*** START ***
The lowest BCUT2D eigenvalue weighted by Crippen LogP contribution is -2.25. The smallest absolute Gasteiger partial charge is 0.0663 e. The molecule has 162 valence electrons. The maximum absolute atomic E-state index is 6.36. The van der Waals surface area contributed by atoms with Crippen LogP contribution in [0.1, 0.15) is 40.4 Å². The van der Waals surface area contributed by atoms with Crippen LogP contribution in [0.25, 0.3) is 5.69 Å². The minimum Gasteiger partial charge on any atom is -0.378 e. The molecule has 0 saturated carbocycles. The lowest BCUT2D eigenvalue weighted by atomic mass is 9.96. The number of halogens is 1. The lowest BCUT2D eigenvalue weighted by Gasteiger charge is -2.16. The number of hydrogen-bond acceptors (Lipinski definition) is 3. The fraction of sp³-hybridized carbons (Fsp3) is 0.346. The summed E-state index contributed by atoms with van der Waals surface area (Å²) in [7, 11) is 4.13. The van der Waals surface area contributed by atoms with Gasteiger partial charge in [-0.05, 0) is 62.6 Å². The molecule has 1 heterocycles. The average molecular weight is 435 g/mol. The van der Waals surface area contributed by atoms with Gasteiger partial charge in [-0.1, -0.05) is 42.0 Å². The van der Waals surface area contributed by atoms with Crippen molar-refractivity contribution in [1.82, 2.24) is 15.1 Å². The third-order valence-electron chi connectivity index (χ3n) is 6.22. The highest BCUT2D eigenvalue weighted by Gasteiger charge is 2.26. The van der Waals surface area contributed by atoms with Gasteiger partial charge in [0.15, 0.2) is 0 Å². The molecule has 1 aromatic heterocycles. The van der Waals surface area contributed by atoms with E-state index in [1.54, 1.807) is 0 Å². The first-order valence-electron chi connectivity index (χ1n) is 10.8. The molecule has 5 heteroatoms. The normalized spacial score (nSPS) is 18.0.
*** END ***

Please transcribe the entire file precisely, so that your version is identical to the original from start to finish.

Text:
The lowest BCUT2D eigenvalue weighted by Crippen LogP contribution is -2.25. The smallest absolute Gasteiger partial charge is 0.0663 e. The molecule has 162 valence electrons. The maximum absolute atomic E-state index is 6.36. The van der Waals surface area contributed by atoms with Crippen LogP contribution in [0.1, 0.15) is 40.4 Å². The van der Waals surface area contributed by atoms with Crippen LogP contribution in [0.25, 0.3) is 5.69 Å². The minimum Gasteiger partial charge on any atom is -0.378 e. The molecule has 0 saturated carbocycles. The lowest BCUT2D eigenvalue weighted by atomic mass is 9.96. The number of halogens is 1. The lowest BCUT2D eigenvalue weighted by Gasteiger charge is -2.16. The number of hydrogen-bond acceptors (Lipinski definition) is 3. The fraction of sp³-hybridized carbons (Fsp3) is 0.346. The summed E-state index contributed by atoms with van der Waals surface area (Å²) in [7, 11) is 4.13. The van der Waals surface area contributed by atoms with Gasteiger partial charge in [-0.05, 0) is 62.6 Å². The molecule has 1 heterocycles. The average molecular weight is 435 g/mol. The van der Waals surface area contributed by atoms with Gasteiger partial charge in [-0.1, -0.05) is 42.0 Å². The van der Waals surface area contributed by atoms with Crippen molar-refractivity contribution in [1.82, 2.24) is 15.1 Å². The third-order valence-electron chi connectivity index (χ3n) is 6.22. The highest BCUT2D eigenvalue weighted by Gasteiger charge is 2.26. The van der Waals surface area contributed by atoms with Gasteiger partial charge in [0.15, 0.2) is 0 Å². The molecule has 1 aromatic heterocycles. The van der Waals surface area contributed by atoms with E-state index in [1.54, 1.807) is 0 Å². The first-order valence-electron chi connectivity index (χ1n) is 10.8. The molecule has 5 heteroatoms. The normalized spacial score (nSPS) is 18.0.